I’m fairly new to computers and I‘m trying to understand some things. I’m very confused. I’m hoping someone can help me out with my query. Can someone explain the whole concept of CPU FSB, L1 cache, and L2 cache, motherboard BUS Speed and how all those interact to effect computer performance?
Let me explain my system and then I’ll show my ignorance by asking specific questions.
I have a board that allows me to set the CPU/FSB Frequency (whatever that is) at 133MHz or 100MHz. It is presently set at 133MHz. My CPU is a 1335Mhz Athlon XP 1500 with 266Mhz FSB (?) and it has a L1 cache (?) of 64K and 256KB of L2 cache (?). According to my manuals my VIA KL133a chipset has a 200/266 Mhz FSB. I have 512MB of 133MHz SDRAM (my board does not support DDR RAM, whatever that is).
Questions: Is the 133MHz the BUS speed of the whole motherboard? If so, does it mean that although my CPU has a FSB (I’m assuming FSB is a similar type of BUS specifically for the CPU??) of 266MHz that it can only use 133MHz of that 266Mhz to communicate with the motherboard and components on the motherboard such as my chipset? Basically I’m led to believe that all communication between all components on the motherboard is done at 133MHz, as it’s the speed of the motherboard BUS. Yes/No? If this is the case why are all the components produced with varying speeds when their actual operating speed will be determined by the motherboard BUS speed? If this is not the case please enlighten me!!
What is L1 and L2 cache and what does it do? I know it is some sort of high speed memory for the CPU but why is there two types?
Also my memory is PC133 SDRAM. Recommended RAM for my CPU is DDR RAM but my board does not support it. How does this affect my system?
I have been on the net trying to find all this out and although I can get individual explanations I have found nothing that explains how all this interacts, assuming of course it does interact? I know I’m asking a lot but I appreciate any help given or links to information that may help.
Regards Dave, Ireland
A CPU works at a given velocity, in your case 1333 Mhz. This is the result of 10 (multiplier) times 133 (frecuency).
Another thing is the velocity of the memory. In your case is 133Mhz. But DDRRAM is able to transmit information in the raising and falling of each cycle. For this reason is called "266Mhz", because in theory is doubled. It is possible to run your CPU with SDRAM and DDRAM, but usually a mobo is designed for just one (hey, there is some exceptions that con use both).
As you pointed out, your XP comunicates with the chipset (it's like a center of comunications, distributes everything and pass the demands between components) at 266Mhz, but the chipset comunicates with the SDRAM at 133Mhz. Is this bad? Well, what happens is that probably your CPU is usually "waiting" for the information coming from the RAM. So, in fact if you were using a DDR mobo the overall performance would be increased largely.
Finally, the L1 and L2 cache. This memory is located inside the CPU. Thing of it as a superfast memory that holds repeated actions, important adresses, stores data if the CPU is working in other things, etc. Don't ask me exactly what they do, but the trend is to increase L2 memory, because you gain some performance (it depends of the CPU and configuration).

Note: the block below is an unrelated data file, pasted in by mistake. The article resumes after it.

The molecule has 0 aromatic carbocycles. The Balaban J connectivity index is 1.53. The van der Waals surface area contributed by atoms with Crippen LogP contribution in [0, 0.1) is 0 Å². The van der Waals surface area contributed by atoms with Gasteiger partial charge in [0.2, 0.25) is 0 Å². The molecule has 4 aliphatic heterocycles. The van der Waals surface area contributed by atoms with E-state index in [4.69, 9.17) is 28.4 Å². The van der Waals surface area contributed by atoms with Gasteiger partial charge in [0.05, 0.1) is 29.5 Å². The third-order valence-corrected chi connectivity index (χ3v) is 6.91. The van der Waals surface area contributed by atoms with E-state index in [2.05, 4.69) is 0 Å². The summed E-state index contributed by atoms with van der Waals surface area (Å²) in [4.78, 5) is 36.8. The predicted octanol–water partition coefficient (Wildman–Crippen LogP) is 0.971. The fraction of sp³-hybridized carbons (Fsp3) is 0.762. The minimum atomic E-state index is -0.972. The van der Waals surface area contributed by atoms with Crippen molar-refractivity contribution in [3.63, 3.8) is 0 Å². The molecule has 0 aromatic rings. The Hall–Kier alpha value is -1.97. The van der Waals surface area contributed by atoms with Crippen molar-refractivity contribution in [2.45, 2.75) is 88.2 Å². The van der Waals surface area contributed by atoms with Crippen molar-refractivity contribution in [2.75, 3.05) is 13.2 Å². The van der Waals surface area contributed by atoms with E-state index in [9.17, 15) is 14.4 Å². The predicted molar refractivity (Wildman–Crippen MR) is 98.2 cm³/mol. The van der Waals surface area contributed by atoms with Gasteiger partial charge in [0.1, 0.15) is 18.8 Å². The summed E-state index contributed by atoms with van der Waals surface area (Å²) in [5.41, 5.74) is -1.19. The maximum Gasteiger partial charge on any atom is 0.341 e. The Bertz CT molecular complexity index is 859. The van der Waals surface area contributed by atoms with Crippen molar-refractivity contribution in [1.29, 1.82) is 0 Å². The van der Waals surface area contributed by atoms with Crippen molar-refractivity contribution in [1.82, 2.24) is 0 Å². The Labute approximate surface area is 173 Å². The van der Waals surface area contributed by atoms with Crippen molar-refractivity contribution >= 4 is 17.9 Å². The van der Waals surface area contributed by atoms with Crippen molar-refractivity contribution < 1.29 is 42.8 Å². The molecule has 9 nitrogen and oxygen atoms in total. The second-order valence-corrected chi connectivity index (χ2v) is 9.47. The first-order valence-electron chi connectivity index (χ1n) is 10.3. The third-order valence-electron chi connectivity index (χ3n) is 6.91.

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Don't make any adjustments based on learned advice just yet, or next you'll be wondering why you can only get a black screen.
You left out the most important piece of information. What motherboard are you using?
Post again, and we'll go from there.
Thanks baldurga and Telaman.
My Mobo is an ASUS A7VC. It’s part of an ASUS Terminator bare bone system (as I said I’m new to computers so for a first machine I didn’t splash out). It’s a basic enough mobo with 2 SDRAM DIMM sockets (as I said it only supports PC100 and PC133 SDRAM DIMMS), 2 PCI and 1 AMR expansion slot (NO VGA expansion slot), on-board S3 graphics (via the chipset Northbridge) and on-board AC ’97 audio (via the Southbridge). I guess if I could use DDR RAM I would.
So what then does the BUS speed of the mobo itself signify? Is the 133MHz actually the BUS speed of the mobo? If so is there not some sort of conflict between the 133Mhz speed of the mobo and the 266MHz speed of the CPU? Is it simply a case of the CPU being too quick for the mobo??!!
Cheers folks…. It’s great to get this finally understood. Keep the replies coming!!
DDR stands for Double Data Rate, basicly getting twice the data over the same bus speed. So, 133 DDR is 266. The athlon runs on a 133 DDR Bus (or 266). With 133 memory, it only can access the memory at 133, so the who bus isn't sued.
L1 Cache and L2 Cache are CPU architecture functions that speed up the CPU by allowing the CPU to bypass accessing your main memory for faster memory built onto the CPU. They are used in various ways (I'm not sure exactly how, but it's not that big of a deal) that can differ from chip to chip (P4 to Athlon XP, not from XP to XP). The L1 and L2 store different pieces of data, at different CPU stages of the computing process.
Unfortunately, a motherboard BUS is quite complex, with several different parts of it running at different speeds. In general, the FSB is considered what your memory and/or your CPU runs at. In your case, they are both 133. Even though your CPU uses a DDR interface to get a throughput of 266, it is still running at 133 (Actualy, the CPU is running at 10 times the speed of the bus to achive a CPU clock of 1.333 Ghz). The PCI bus, where your sound cards, network cards, and other expansion cards work, runs at 33, and your AGP slot that runs for your video card runs at 66.
Hope this helps.
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